How to sell your house on RightMove

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How to sell your house on RightMove

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Selling your house on the Rightmove web site is certainly a great way to be seen and find many more potential purchasers. But how do you get on there? Most good estate agents are experts in selling properties and will know that a web prescence is essential for capturing the market of people moving into the area. So the next question follows: how do you choose a reliable Estate agent in the UK market with a good Rightmove presence?

As 25% of buyers found their property on the Rightmove web site, it is a priority to make sure your agent can advertise your home on Right move. You may find it is worth paying more to choose a proactive agent who will
ultimately achieve a better price for your property.
Before you commit yourself to one agent, take narrow down your estate agent list to approximately three finalists who you want to invite to do a valuation. Make sure you ask them how they will invest in marketing on behalf of the vendor and should, at the very least, take photos of your property. Also ask how long it takes to go live on Rightmove as it could take up to a week and yet shouldn’t take longer than a day or two after approval.


Step One

Preparing to sell - People have different reasons for selling, from disposing of an investment property to simply moving home. Once you have decided to sell up, think about what you want to include in the sale. Normally, fixtures and fittings such as fitted storage heaters are included in the price but other moveable things can be up for negotiation. If you are getting rid of items you no longer need, do it before you start marketing your property as the less clutter you have the faster your house will sell. Many councils take large items away, sometimes for free. Give your agent other useful documents and facts about your property, which they can mention to potential buyers, such as: Gas and electrical certificate checks, Building regulations certificates, Council tax, utility, buildings and contents insurance bills - so potential buyers can estimate running costs, Service charges and ground rent bills (for flats).


Step Two

How much is your house worth? - There are several ways to help you determine how much you should put your house on the market for: Consult your local estate agent who can offer expert advice to help you determine a realistic asking price, Use the House Price section on Rightmove to check out average sold house prices in your area, Get an accurate picture of trends in your area, as well as national changes from the Rightmove House Price Index. Produced monthly, it analyses asking prices of properties that have just come on the market, breaking them down into regional averages. Search for similar properties for sale in your area and see what they are currently being marketed for.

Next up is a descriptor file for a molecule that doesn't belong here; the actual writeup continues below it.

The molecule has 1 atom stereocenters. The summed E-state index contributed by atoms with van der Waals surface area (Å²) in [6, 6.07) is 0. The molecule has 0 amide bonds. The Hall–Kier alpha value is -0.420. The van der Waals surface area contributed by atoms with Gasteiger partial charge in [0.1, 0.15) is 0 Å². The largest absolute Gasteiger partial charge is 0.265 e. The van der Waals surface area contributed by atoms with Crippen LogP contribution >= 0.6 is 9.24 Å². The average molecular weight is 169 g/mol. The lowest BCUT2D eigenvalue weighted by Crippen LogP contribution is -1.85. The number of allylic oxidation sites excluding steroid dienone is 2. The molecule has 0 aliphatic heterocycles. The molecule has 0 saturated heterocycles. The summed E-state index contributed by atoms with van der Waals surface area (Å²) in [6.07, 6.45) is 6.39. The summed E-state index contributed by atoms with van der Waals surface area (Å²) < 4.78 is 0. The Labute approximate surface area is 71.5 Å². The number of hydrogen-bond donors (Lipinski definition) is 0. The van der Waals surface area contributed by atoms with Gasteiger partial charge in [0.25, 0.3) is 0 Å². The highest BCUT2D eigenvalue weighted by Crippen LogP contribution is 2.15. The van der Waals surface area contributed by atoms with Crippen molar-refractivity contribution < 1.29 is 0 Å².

Step Three

In order to give buyers and sellers the best possible protection and service, Rightmove does not accept property advertisements from private sellers or private landlords. All the property featured on our site must comply with the requirements of the Property Misdescriptions Act 1991. Make sure your estate agent comes with a glowing reference. Ask your family, colleagues, friends and neighbours about their recent selling experiences. Use the find an estate agent facility on Rightmove, which is a simple way of short listing potential estate agents in your local area. Pick an estate agent with a proven track record in selling - a quick look around your local area looking for 'Sold' boards is a great indicator for this. Search for your selected estate agents on Rightmove to see if they have experience in selling your kind of property. Once you have chosen your three agents, they will visit your property and recommend an asking price. Ask them how they plan on marketing your property. A good estate agent will invest in marketing on behalf of the seller, take photos of your property and compile the description; so be very wary of those that ask you to do this yourself. Finally, check the small print. Once you have selected your agent, make sure that you check the terms of appointment. It is your responsibility to know what you have agreed to before signing anything legally binding.